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Inspired by you, the community, through your actions and stories.

  1. Everyone is welcome! Participants in Hacktoberfest represented 151 countries and thousands of unique skill sets. This program welcomes everyone already who’s already part of the open source software community, and anyone who is interested in sectioning in.
  2. Quantity is fun, quality is key. Participating in Hacktoberfest leads to personal growth, professional opportunities, and community building. However, it all begins with meaningful contributions to open source software.
  3. Short-term action, long-term impact. In the open source software community, we are standing on the shoulders of those who came before us. Your participation has a lasting effect on people and technology long after October. This is a voyage not a race.

Getting Started with Hacktoberfest

We ask all participants to read through the details to ensure that the global community is working toward a shared goal. Thank you for honoring the values and following the rules of participation.

Participation Details

  • Hacktoberfest is open to everyone in our global community. Whether you’re a seasoned contributor or looking for projects to contribute to for the first time, you’re welcome to participate.
  • Pull requests can be made in any participating GitHub-hosted repositories/projects.
  • Maintainers can opt-in to participate by classifying their projects with the hacktoberfest topic.
  • Your pull requests will count toward your participation if they are in a repository with the hacktoberfest topic and once they have been merged, approved by a maintainer or labelled as hacktoberfest-accepted.
  • Additionally, any pull request with the hacktoberfest-accepted label, submitted to any public GitHub repository, with or without the hacktoberfest topic, will be considered valid for Hacktoberfest.
  • You can sign up anytime between October 1 and October 31. Just be sure to sign up on the official Hacktoberfest website for your pull requests to count.

Participation Rules

  • To get a prize, you must make four eligible pull requests (PRs) between October 1–31 in any time zone.

  • Pull requests prior to the rule change on October 3, 2020 at 12:00:00 UTC can be to any public repository on GitHub, not just the ones highlighted.

  • Pull requests following the rule change must be to a participating public repository on GitHub, and have been merged, labelled as hacktoberfest-accepted, or approved.

  • Pull requests labelled as hacktoberfest-accepted will count toward to Hacktoberfest from any public repository on GitHub, with or without the hacktoberfest topic.

  • The pull request must contain commits you made yourself. If a maintainer reports your pull request as spam, it will not be counted toward your participation in Hacktoberfest. If a maintainer reports behavior that’s not in line with the values of Hacktoberfest or the project’s code of conduct, you will be ineligible to participate. This year, the first 70,000 participants can earn a T-shirt or plant a tree.

  • To put the rules in a form consistent with the spirit of Hacktoberfest:

Quality Standards

In line with Hacktoberfest value #2 (Quantity is fun, quality is key), we have provided examples of pull requests that we consider to be low-quality contributions (which we discourage).

  • Pull requests that are automated (e.g. scripted opening pull requests to remove whitespace/fix typos/optimize images).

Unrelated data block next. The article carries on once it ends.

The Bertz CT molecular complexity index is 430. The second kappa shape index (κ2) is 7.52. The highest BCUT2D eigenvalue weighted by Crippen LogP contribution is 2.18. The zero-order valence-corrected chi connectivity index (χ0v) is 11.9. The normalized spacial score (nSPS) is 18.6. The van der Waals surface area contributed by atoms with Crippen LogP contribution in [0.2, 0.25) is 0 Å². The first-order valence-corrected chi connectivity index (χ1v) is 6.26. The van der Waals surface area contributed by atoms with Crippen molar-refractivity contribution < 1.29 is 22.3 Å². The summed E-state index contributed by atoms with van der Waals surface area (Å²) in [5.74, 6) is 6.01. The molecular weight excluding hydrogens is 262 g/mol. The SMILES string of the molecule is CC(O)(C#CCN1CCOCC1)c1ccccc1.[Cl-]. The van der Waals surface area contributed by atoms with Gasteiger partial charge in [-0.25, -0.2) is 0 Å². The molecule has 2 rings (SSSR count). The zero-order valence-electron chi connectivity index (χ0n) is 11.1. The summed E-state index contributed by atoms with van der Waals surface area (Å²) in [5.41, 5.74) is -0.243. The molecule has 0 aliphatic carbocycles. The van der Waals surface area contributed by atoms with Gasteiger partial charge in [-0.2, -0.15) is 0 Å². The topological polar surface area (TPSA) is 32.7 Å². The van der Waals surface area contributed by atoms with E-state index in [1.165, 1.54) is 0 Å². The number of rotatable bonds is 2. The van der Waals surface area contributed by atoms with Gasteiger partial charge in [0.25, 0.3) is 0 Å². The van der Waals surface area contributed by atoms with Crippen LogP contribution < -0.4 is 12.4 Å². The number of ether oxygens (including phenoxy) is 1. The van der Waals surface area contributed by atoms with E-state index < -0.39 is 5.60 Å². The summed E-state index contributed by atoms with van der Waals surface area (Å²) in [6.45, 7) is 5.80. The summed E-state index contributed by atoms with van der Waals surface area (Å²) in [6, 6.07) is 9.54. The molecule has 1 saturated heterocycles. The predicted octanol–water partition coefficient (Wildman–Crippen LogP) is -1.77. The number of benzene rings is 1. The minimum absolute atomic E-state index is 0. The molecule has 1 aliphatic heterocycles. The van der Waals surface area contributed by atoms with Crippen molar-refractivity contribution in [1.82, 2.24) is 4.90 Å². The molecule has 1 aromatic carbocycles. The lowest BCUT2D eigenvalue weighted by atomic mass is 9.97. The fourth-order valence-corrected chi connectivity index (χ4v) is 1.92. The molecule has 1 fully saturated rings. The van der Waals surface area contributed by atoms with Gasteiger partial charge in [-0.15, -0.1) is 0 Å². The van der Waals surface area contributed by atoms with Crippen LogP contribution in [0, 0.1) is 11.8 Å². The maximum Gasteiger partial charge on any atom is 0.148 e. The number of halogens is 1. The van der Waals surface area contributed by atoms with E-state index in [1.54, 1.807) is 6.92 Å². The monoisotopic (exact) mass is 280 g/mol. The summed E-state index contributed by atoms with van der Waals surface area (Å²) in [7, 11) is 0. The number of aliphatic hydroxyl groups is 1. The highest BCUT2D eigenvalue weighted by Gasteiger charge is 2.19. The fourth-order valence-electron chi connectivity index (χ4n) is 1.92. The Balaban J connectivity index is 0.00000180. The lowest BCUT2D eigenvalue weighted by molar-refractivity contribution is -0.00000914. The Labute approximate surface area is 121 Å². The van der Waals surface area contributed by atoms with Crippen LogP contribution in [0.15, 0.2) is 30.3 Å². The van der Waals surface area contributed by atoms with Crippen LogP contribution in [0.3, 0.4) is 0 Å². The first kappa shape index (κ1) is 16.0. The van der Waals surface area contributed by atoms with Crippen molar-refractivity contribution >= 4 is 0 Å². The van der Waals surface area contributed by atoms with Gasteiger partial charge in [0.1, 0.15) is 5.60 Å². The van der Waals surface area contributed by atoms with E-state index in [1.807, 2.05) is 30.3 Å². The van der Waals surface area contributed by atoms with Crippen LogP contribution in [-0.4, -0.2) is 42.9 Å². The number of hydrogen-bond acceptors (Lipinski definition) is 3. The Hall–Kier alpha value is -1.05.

• Pull requests that are disruptive (e.g. taking someone else's branch/commits and making a pull request).
  • Pull requests that are regarded by a project maintainer as a hindrance vs. helping.
  • Something that's clearly an attempt to simply +1 your pull request count for October.

Last but not least, one pull request to fix a typo is fine, but 4 pull requests to remove a stray whitespace is not.

Let's Work Together to Reduce Spam

  • Spammy pull requests can be given a label that contains the word "invalid" or "spam" to discount them. Maintainers are faced with the majority of spam that occurs during Hacktoberfest, and we dislike spam just as much as you. If you're a maintainer, please label any spammy pull requests submitted to the repositories you maintain as "invalid" or "spam", and close them. Pull requests with this label won't count toward Hacktoberfest.

  • There's a fourteen-day review window for all pull requests before they count toward completing the challenge. Once a participant has submitted four eligible pull requests (ready-to-review, not drafts), the review window begins. This period gives maintainers time to identify and label spammy pull requests as invalid. If the pull requests are not marked as invalid within that window, they will allow the user to complete the Hacktoberfest challenge. If any of the pull requests are labeled as invalid, the user will return to the pending state until they have four eligible pull requests, at which point the review period will start again.

  • Bad repositories will be excluded. In the past, we've seen many repositories that encourage participants to make simple pull requests – such as adding their name to a file – to quickly gain a pull request toward completing Hacktoberfest. While this may be a learning tool for new contributors, it goes against one of our core values for Hacktoberfest. The quality of pull requests is paramount; quantity comes second. These repositories do not encourage quality contributions and provide an unfair advantage in completing the Hacktoberfest challenge. We've implemented a system to block these repositories, and any pull requests submitted to such repositories will not be counted.

More information on reporting a repository that doesn't follow Hacktoberfest's values can be found on the official site.

Person sitting with laptop infront of commit tree - from